The Influence of Karlheinz Stockhausen in Pop Music


Karlheinz Stockhausen was an influential electric sound musical composer. He was famous because he never followed the old musical tradition. His electronic compositions pioneered blending of live and electronic performance, sampling, and serial musical techniques, and developed electronic music.

Karlheinz Stockhausen influenced many renowned music enthusiasts. He influenced John Lennon and Paul McCartney’s music. In fact, Karlheinz Stockhausen’s picture was put in the cover of The Beatles album, “Sgt. Pepper’s Lonely Hearts Club band.” The song, “Strawberry Fields Forever,” was influenced by Stockhausen’s music. Techno music was believed to evolve from him. Stockhausen influenced techno music of Frank Zappa and David Bowie. Miles Davis also told that Stockhausen was an influence.

The works of Stockhausen influenced the works of Franco Evangelisti, Wlodzimierz Kotonski. Igor Stravinsky’s “Threni” was influenced by Stockhausen “Zeitmasse” and “Gruppen.” “Gruppen” also influenced Aldous Huxley’s “In Memoriam.” Jean-Claude Eloy, a French composer, said that Stockhausen was an important composer of the century. Per Norgard was deeply moved upon hearing Stockhausen’s “Kontakte,” begun composing like Stockhausen.

In 1996, Frank Zappa recognized the composer’s greatness in the liner notes of “Freak Out!” Also, guitarist, Pete Townsend, became interested in Stockhausen and expressed this at the back of their album, “Happy Jack.” Jefferson Airplane and the Grateful Dead, psychedelic groups in San Francisco told that their music was composed the way Stockhausen did. The founding members of the Can band, Irmin Schmidt and Holger Czukay as well as Kraftwerk pioneers studied the music of Stockhausen. “A Day in a Life,” and “Revolution 9” was influenced by the great composer. Bjork, the musician from Iceland, claimed that Stockhausen influenced her music.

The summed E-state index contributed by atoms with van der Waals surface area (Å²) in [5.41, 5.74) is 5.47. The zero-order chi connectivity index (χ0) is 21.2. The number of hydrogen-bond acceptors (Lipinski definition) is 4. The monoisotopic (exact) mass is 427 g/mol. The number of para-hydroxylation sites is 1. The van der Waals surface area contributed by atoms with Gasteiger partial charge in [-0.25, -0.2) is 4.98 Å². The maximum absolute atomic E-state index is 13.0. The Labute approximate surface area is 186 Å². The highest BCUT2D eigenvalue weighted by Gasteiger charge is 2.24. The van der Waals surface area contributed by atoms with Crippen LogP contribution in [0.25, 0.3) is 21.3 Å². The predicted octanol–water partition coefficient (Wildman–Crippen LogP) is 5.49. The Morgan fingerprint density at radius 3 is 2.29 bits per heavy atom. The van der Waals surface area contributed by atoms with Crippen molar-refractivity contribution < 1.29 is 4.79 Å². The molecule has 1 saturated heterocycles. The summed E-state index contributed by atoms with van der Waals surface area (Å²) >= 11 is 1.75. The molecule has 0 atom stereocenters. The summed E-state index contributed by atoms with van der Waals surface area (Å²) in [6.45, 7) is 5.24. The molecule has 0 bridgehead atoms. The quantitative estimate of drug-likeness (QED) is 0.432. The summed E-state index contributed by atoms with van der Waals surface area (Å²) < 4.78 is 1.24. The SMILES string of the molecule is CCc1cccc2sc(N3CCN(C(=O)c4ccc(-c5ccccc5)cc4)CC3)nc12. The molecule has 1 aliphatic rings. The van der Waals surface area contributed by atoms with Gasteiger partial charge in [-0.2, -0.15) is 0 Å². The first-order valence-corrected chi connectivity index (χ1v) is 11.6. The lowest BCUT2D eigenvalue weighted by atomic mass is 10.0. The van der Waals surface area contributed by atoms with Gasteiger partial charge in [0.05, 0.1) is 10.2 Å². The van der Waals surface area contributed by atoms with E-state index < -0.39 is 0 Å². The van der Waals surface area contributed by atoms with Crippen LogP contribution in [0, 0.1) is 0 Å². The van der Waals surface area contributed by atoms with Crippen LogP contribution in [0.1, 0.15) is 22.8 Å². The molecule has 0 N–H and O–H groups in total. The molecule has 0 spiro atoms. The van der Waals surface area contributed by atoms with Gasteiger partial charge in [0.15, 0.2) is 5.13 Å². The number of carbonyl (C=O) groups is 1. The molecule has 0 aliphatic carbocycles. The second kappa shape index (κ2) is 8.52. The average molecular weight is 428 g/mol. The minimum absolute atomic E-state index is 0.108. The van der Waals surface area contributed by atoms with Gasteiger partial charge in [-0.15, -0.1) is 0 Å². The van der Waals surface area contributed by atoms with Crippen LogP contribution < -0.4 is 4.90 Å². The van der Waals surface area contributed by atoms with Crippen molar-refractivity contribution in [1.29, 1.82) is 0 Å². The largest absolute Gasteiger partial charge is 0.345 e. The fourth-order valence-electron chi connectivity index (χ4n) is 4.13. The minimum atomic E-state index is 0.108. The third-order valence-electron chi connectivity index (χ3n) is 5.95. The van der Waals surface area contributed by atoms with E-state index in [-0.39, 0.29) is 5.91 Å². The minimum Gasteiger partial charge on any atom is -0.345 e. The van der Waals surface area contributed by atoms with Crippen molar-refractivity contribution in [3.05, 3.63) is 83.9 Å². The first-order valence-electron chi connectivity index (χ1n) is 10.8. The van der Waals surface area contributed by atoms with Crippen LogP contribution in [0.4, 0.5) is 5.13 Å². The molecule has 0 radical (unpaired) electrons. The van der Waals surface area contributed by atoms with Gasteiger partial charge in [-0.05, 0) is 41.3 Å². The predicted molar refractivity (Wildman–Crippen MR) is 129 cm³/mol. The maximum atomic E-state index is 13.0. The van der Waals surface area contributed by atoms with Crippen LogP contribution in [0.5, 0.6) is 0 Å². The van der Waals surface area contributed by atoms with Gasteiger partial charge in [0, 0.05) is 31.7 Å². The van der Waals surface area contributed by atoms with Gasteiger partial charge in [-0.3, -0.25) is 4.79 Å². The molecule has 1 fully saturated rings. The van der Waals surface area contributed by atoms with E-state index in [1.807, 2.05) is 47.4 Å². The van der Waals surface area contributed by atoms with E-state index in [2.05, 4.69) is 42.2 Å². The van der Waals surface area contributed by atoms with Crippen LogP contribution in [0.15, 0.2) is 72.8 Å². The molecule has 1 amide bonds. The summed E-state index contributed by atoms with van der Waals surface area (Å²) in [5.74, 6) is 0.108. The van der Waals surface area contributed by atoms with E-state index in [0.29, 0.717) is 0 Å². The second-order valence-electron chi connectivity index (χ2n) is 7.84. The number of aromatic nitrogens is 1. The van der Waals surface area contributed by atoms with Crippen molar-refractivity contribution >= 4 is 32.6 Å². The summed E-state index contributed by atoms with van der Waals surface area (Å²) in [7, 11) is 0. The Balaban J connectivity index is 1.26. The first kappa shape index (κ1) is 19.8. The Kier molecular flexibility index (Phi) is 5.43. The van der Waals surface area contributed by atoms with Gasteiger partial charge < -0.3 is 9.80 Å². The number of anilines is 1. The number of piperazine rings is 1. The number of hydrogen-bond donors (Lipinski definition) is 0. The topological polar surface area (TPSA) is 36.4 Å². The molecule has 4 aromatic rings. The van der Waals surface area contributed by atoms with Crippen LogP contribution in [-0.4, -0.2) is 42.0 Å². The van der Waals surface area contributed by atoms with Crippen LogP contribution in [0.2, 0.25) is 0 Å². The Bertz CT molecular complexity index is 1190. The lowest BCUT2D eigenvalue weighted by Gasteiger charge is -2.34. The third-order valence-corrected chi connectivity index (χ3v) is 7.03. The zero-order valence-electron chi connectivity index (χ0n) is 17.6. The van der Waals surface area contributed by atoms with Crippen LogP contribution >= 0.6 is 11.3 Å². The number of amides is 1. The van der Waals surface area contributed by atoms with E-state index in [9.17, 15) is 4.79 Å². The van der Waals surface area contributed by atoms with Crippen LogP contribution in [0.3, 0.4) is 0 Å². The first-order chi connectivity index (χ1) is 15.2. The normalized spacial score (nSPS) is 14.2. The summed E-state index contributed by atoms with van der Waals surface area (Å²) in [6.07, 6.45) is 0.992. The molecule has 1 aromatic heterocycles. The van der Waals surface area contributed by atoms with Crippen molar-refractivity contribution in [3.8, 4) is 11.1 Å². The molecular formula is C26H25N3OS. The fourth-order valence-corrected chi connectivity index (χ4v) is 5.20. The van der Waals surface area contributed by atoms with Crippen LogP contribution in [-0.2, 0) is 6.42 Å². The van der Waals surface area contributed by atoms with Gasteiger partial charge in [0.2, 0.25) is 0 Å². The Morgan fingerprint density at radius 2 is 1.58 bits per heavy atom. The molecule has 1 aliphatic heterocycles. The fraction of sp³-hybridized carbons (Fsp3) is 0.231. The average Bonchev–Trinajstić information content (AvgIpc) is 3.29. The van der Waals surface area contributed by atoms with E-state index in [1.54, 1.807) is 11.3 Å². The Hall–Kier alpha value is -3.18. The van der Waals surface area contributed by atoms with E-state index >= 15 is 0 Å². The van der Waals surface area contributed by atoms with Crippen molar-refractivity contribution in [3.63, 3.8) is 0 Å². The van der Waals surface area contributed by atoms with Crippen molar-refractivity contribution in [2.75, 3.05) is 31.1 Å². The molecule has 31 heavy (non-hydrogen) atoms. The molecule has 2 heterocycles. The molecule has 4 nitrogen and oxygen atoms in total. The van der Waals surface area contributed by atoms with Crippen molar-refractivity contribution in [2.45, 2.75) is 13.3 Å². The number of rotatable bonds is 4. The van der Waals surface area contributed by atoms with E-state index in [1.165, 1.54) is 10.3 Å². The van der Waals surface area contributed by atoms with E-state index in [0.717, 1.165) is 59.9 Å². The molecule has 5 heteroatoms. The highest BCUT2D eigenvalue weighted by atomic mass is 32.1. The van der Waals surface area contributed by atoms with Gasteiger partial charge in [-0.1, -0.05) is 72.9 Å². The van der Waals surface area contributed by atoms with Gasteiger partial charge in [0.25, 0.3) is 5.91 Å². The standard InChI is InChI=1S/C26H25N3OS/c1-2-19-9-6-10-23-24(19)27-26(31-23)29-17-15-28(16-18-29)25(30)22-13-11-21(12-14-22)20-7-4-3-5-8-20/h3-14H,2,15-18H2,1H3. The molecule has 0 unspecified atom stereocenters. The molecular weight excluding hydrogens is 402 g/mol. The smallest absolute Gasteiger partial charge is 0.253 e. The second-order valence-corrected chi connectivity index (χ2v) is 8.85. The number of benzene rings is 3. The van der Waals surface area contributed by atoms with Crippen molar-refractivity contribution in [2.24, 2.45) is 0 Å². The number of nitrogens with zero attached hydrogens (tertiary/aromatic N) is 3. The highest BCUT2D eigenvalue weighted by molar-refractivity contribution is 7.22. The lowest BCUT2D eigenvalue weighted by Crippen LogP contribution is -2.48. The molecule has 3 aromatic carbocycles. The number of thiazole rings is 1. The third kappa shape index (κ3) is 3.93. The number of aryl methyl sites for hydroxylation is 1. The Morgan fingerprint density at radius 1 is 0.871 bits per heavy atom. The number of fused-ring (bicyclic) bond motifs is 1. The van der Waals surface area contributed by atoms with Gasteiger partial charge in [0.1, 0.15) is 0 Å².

Stockhaussen’s “Momente” was the turning point where Dutch composer Louis Andriessen created his own “Contra tempus in 1968. “Momente,” “Hymnen,” and “Inori” influenced his classmate Wolfgang Rihm. A jazz musician also pointed out their influence was Stockhausen such as Cecil Taylor, Charles Mingus, Herbie Hancock, Yusef Lateef and Anthony Braxton.

All over the world of music, Stockhausen was an influence and a precursor of new and innovative music. He was born in Burg Modrath in 1928 and World War II left an imprint in him. His father was a teacher and her mother came from a wealthy family of farmers. She loved music but after giving birth, she suffered mental breakdown. To support himself in studying for music at Cologne Music School, he played jazz.

“Gesang der Junglinge” was his first breakthrough in music, and “Kontakte” was a combination of live performance and recorded material. He lectured at Internationale Ferienkurse fur Neue Musik and he lectured and performed in concert across Europe, North America, and Asia.

Stockhausen received several awards such as the 1964 gramaphone critics award, 1966 and 1972 SIMC award for orchestral works, 968 Grand Art Prize for Music of the State of North Rhine-Westfalia, 2005 German Music Publishers Society Award for the score of Hoch-Zeiten for choir, 2003 German Music Publishers Society Award for the score of Michaelion, a 2001 German Music Publishers Society Award for the score Helicopter String Quartet, In 2000-2001, he won Karlheinz Stockhausen won the Golden Dove (first prize) at the International Festival for Animated Film in Leipzig and several highly distinguished awards.

This German composer was able to compose 350 pieces of classical music. These works were great products of his own innovation.

 

This entry was posted in ELECTRONIC MUSIC, POP and tagged . Bookmark the permalink.

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